That's why I'm not so sure you're exactly right about the utilitarian issue. They may not accept that the fetus is a person, but they are surely aware that a rather substantial number of people disagree with them, and it seems to me that a willingness to ignore criticism, to unilaterally push one's own moral vision as though all competitors are benighted, can be motivated only by one of two things: sheer arrogance or a desire for scientific progress. While it may not seem like much, surely the latter is a more charitable interpretation than the former, and the latter is what smacks of utilitarianism, if it is pushed in the face of strong criticism. It seems to me that your own personal experience points to this, if it's really true that your own friends get angry with you when you raise the possibility that killing embryos might be unacceptable. Why would they get angry, unless they thought you were being obstreperous, rather than raising a genuinely important moral qualm? And why would they assume that you are being obstreperous unless they though that you were standing in the way of some gain or other?

As you know, I'm not particularly sympathetic to the persons/humans distinction, even though it is one that the Catholic Church appears tacitly to endorse, at least insofar as it uses the term "person" in moral and theological contexts. I'd be interested to hear what you think the difference is between a human and a person, beyond the, to my mind, question-begging assertion that "persons are bearers of rights and duties, while humans are not". That is, what is the empirical difference that supports the view that there really is such a distinction to be drawn in nature? Is there such a difference, or is the category of "person" entirely a construct?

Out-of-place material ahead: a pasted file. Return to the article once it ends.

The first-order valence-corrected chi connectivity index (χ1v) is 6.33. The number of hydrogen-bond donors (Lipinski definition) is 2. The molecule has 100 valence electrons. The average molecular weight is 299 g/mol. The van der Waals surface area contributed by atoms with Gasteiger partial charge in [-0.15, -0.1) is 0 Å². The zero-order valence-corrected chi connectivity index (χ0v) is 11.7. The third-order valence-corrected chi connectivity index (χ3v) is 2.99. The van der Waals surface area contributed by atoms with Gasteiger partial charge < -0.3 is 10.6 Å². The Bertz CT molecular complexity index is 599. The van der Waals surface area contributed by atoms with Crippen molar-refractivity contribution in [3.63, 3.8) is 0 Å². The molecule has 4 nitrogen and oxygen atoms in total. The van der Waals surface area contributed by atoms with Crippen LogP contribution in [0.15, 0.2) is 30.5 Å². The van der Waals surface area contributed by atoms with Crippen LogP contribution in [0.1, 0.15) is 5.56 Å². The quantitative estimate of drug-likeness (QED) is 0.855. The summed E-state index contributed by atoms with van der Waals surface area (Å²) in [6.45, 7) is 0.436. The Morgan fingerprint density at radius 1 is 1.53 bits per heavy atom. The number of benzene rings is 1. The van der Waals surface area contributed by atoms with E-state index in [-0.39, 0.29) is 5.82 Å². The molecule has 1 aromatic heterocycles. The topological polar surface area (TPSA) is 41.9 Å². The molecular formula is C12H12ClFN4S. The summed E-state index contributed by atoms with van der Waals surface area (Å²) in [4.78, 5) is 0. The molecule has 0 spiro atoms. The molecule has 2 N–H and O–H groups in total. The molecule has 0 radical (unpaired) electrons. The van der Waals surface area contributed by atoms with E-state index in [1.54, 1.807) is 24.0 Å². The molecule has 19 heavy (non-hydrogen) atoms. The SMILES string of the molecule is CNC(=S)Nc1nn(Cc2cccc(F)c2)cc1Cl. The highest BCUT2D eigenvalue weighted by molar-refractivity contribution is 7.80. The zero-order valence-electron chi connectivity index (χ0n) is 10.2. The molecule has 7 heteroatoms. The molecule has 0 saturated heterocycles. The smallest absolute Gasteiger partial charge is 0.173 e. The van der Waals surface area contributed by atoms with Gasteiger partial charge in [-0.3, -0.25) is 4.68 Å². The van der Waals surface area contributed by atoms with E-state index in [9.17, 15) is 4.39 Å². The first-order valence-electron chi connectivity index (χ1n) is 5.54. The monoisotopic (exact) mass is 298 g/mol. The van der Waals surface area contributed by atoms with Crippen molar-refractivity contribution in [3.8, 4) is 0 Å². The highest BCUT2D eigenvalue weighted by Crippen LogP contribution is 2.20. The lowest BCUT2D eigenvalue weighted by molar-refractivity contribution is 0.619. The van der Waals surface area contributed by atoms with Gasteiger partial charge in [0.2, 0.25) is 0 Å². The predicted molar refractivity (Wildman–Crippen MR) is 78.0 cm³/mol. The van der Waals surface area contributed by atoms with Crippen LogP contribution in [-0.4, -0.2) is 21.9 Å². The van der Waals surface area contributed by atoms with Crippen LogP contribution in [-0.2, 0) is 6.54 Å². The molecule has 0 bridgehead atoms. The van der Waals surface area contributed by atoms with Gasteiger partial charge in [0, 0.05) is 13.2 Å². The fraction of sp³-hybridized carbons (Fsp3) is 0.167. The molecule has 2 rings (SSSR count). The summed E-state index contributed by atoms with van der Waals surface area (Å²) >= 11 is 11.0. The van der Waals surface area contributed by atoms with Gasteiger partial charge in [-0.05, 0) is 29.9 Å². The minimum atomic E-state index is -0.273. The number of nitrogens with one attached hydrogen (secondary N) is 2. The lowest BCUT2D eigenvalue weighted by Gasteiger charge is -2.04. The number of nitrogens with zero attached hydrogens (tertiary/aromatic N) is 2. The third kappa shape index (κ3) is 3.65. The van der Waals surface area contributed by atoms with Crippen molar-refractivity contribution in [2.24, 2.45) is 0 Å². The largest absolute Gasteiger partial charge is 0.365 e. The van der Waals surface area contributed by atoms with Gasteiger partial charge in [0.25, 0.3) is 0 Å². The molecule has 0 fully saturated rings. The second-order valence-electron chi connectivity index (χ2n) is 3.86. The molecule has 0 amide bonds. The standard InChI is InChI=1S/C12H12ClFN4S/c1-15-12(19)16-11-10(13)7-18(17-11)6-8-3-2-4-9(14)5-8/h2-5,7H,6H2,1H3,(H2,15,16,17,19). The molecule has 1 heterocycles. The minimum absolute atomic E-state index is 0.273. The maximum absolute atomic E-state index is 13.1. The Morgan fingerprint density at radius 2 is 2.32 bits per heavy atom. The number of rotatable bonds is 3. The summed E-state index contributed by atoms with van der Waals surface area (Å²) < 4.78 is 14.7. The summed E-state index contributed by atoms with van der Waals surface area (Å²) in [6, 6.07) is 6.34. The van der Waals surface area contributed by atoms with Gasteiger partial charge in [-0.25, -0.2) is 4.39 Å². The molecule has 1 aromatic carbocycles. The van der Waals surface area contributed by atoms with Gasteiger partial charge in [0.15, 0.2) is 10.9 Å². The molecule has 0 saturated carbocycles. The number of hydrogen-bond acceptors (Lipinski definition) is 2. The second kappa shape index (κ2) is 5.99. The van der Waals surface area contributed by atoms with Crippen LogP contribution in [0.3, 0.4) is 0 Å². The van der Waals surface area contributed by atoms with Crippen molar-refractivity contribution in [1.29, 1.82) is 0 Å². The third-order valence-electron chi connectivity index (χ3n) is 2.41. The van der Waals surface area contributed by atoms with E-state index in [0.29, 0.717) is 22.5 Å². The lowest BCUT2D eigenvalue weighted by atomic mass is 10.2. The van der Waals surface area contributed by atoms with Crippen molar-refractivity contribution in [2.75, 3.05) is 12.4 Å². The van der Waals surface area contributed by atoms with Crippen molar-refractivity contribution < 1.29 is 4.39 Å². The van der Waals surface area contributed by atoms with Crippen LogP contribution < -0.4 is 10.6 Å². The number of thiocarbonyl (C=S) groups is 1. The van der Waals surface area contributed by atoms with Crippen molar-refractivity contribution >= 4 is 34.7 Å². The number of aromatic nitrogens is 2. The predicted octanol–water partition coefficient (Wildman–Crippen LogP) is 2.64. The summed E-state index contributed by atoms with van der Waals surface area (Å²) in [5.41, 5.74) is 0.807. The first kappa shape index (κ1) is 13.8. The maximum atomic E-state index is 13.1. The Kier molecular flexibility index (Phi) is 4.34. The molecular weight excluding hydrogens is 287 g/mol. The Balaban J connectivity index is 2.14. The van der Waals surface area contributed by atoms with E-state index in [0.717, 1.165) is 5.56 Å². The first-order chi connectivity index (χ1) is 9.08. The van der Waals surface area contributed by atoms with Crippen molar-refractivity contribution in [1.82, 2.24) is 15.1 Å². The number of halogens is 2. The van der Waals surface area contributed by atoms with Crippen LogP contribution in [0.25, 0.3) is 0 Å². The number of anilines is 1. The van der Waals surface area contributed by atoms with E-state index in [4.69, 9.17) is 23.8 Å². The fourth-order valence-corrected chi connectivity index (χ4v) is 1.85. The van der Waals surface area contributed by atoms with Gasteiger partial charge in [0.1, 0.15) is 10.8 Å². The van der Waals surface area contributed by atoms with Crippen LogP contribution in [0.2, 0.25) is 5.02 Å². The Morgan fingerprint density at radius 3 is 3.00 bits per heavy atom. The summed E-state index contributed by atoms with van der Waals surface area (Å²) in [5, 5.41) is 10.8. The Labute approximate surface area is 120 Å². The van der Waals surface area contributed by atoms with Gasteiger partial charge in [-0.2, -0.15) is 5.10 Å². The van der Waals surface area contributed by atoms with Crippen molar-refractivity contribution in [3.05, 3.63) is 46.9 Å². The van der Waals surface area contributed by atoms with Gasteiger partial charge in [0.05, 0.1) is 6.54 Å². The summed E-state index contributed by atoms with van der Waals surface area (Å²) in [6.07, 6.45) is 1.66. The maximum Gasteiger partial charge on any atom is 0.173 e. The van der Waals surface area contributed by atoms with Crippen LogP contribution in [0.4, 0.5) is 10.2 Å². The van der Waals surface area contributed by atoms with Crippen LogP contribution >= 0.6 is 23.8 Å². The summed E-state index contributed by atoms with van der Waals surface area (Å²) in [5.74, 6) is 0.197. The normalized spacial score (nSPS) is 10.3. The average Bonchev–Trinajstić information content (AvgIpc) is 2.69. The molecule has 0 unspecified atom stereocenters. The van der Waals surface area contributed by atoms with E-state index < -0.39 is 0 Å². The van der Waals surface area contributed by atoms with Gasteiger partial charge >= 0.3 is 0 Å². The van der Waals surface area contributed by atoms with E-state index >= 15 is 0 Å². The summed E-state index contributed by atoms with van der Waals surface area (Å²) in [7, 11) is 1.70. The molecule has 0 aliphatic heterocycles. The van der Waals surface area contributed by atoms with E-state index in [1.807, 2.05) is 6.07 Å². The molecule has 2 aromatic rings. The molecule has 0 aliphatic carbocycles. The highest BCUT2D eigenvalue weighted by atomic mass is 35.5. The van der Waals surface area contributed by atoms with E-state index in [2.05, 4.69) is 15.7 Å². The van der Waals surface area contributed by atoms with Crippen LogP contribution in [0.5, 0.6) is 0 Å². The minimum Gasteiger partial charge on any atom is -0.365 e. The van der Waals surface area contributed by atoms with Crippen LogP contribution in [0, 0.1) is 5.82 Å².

Darwin said…
Their acceptance of embryonic stem cell research is of a piece with their acceptance of abortion: they reject the idea that a fetus qualifies as a person.

The somewhat interesting thing here, I think, (and the place where utilitarianism comes in) is that what we have seems to be people who do not consider the embryo to be a person telling people who do believe the embryo to be a person that their position is absurd because it would be so useful if the embryo could be treated as handy raw materials rather than a person.

Thus, while the pro-cloning/harvesting person may or many not have reach his embryo-is-not-a-person convictions by means of utilitarian reasoning, his argument against his embryo-is-a-person opponent is essentially utilitarian: that embryos are far too useful to bother about anyone's concerns that they might be human.